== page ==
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According to Gallup, about 15 percent of Americans experience extreme on this dreaded day on which taxes are due.

Serious Summer SADness

When it’s warm gloomy? For a small crowd, seasonal affective disorder may actually happen during the dog days of summer.

Summer SAD (or reverse seasonal affective disorder) accounts for only about one-tenth of SAD instances, in line with the National Alliance on (NAMI), and it could be related to heat and humidity — some folks get better if they see a cooler climate. Symptoms include feelings of nervousness depression, decreased appetite, and .

Dreary Daylight Savings Time

For individuals who experience season-induced depression, the state is closely linked to the ticking of the biological internal clock (also known as the circadian rhythm). Whatever alters that clock may throw it away enough to cause feelings of depression.

And even though you could possibly be excited about that extra hour of sleep daylight savings time may throw your emotions. “Daylight savings time could be a trigger for depression for the reason that it alters the sleeping and waking up routine and the hours of daylight exposure,” says Dr. Rowney.

The Humdrum Vacations (Bah Humbug!)

The most wonderful time of the year? For many, the holidays and post-holidays can be the most depressing. Chalk it up to financial anxiety from holiday gifting and traveling, overindulgence in food (and, notably, booze), reduced amount of exercise, and resurfacing of old family stresses, says Rowney.

And once the holiday decorations are packed away, you could feel a huge letdown — and not just because Santa didn’t deliver on your list. “Holiday and post-vacation depression may be linked to changes in your routine and pressure,” he clarifies.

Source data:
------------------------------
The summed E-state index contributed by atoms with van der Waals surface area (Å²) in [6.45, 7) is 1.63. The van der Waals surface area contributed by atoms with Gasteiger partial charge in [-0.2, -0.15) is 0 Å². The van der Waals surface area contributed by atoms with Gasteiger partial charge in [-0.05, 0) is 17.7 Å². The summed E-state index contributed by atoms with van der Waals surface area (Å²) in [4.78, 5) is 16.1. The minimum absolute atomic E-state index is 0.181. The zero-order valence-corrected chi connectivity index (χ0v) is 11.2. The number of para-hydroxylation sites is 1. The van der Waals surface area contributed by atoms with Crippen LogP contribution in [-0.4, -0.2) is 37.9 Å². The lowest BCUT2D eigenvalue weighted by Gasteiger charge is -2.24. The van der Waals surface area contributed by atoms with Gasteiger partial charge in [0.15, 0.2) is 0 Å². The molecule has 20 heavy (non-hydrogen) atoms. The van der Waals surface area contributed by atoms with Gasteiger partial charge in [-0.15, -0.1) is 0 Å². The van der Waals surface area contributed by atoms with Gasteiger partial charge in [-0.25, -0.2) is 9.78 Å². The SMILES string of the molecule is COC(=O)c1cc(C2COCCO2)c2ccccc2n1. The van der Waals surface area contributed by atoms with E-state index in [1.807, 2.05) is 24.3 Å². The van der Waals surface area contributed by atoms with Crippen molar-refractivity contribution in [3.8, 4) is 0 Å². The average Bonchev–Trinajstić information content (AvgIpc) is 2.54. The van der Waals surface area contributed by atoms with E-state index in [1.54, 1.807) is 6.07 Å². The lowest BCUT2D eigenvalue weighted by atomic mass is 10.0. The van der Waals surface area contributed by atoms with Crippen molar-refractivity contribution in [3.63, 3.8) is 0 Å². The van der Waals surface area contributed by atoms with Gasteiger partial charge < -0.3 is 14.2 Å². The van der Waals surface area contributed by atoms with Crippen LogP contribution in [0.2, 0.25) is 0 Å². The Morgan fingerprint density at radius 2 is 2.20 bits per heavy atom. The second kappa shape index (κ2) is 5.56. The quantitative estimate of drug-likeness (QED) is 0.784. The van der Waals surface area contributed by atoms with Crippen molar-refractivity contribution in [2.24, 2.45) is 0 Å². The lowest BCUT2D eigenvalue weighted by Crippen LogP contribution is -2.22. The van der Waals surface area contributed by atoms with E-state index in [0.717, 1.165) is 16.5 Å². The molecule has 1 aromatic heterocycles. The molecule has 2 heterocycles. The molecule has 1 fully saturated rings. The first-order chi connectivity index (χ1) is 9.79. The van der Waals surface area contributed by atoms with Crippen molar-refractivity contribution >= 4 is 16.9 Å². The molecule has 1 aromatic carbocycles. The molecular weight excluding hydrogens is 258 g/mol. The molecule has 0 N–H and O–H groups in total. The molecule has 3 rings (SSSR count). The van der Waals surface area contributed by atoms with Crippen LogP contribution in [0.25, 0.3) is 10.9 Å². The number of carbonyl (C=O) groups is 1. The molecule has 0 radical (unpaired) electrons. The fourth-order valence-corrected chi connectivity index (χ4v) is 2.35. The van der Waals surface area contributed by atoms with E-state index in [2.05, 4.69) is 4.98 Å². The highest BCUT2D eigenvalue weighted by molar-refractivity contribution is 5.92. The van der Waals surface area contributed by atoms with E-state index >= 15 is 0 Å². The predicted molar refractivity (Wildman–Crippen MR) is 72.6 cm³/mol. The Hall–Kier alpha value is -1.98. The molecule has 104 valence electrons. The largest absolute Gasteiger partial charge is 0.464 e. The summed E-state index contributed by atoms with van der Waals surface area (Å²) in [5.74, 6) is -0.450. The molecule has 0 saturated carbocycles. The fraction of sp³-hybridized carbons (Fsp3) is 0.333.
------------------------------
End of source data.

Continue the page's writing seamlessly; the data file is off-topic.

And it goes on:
However, it’s not merely the end-of-the-year holidays which make individuals blue: Just about any event that is broadly observed can make some feel gloomy, he says. Mother’s Day, as an example, may be a difficult day for women who have lost their mum or are fighting to become one. And Thanksgiving, so wrapped in the theory of family togetherness, might be a depressing time of the year for those who find themselves alone or fighting family problems.

How to Keep Your Chin Up During the Darkest Days of the Year

The best means to prevent falling into a funk? Prepare yourself.

Rowney suggests getting out and soaking up the maximum amount of morning sunshine as possible to prevent SAD or the winter blues. To get around the holiday doldrums — no matter what holiday most changes you — have practical expectations and try to invest the day (or days) with encouraging friends and family members. Make an effort to keep your normal schedule as much as you possibly can. Get lots of exercise and sleep, and go easy on the eggnog.

“For those who have depression at any moment that lasts for over a couple weeks and significantly interferes with your capability to live your life, you need to ask for assistance,” warns Rowney. You do not have to endure through blue Mondays, Tuesdays — or any other days of the week for the matter.